It is noteworthy that most of these datasets are made of field galaxies, with the exception of Geach et al. (2009, 2011), Jablonka et al. (2013), Cybulski et al. (2016), Noble et al. (2017, 2019) and Castignani et al. (2020). Depending on the focus of the discussions below, we include all or only parts of this comparison sample. The PHIBSS2 galaxies at 0.49 ≤ z ≤ 0.60 are the best field counterparts to our study in terms of redshift range, and even more importantly because most of the galaxies are forming stars at a normal rate for their stellar masses. The ten galaxies of the MACS J0717.5+3745 cluster observed by Castignani et al. (2020) are, in redshift, the closest cluster galaxy counterparts to our study. However, they were selected differently, specifically as LIRGs, and consequently probe on average higher specific SFRs (sSFR = SFR/Mstar) than our sample, and do not extend down to the lowest values as our sample does, as can be seen in Fig. 7. The three field PHIBSS2 galaxies with the highest gas fraction are systems very clearly above the MS, hence they do not have counterparts in our dataset. They are nonetheless included in our analysis.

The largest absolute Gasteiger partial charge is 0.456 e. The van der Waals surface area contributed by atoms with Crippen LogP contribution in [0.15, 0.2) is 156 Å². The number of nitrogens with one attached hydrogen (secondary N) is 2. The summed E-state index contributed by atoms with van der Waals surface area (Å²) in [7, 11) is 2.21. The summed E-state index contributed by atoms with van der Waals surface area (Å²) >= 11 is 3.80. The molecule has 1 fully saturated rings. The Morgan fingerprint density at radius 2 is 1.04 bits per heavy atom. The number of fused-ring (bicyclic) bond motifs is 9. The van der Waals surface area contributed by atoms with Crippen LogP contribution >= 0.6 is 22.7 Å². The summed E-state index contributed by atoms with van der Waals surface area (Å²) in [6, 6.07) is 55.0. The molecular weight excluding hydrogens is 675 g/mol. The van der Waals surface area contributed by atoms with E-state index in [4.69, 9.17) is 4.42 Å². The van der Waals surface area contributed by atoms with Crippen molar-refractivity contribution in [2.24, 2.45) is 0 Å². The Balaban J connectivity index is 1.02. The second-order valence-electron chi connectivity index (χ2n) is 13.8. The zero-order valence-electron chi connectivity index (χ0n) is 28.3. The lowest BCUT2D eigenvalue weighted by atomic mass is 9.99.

thumbnail Fig. 7.

Specific star formation rates as a function of redshift. The green dots identify our ALMA targets; dots with the thick black borders are the galaxies detected at 24 μm, and dots with the pink outlines galaxies with low gas fraction. The orange circles stand for the PHIBSS2 galaxies, with the darker shade for the systems at 0.49 ≤ z ≤ 0.6 and the lighter for the galaxies at 0.6 < z ≤ 0.8. The orange squares indicate the M0717 LIRGs. The symbols in shades of grey are for the samples we pulled from the literature at different redshifts. We provide a zoom-in of the region delineated by the dotted lines (see inset), around the redshift of CL1411.1−1148. While three of the PHIBSS2 sources have sSFRs well above those of our ALMA targets, the sSFRs of the rest of the PHIBSS2 sources are in perfect agreement with those from our sample.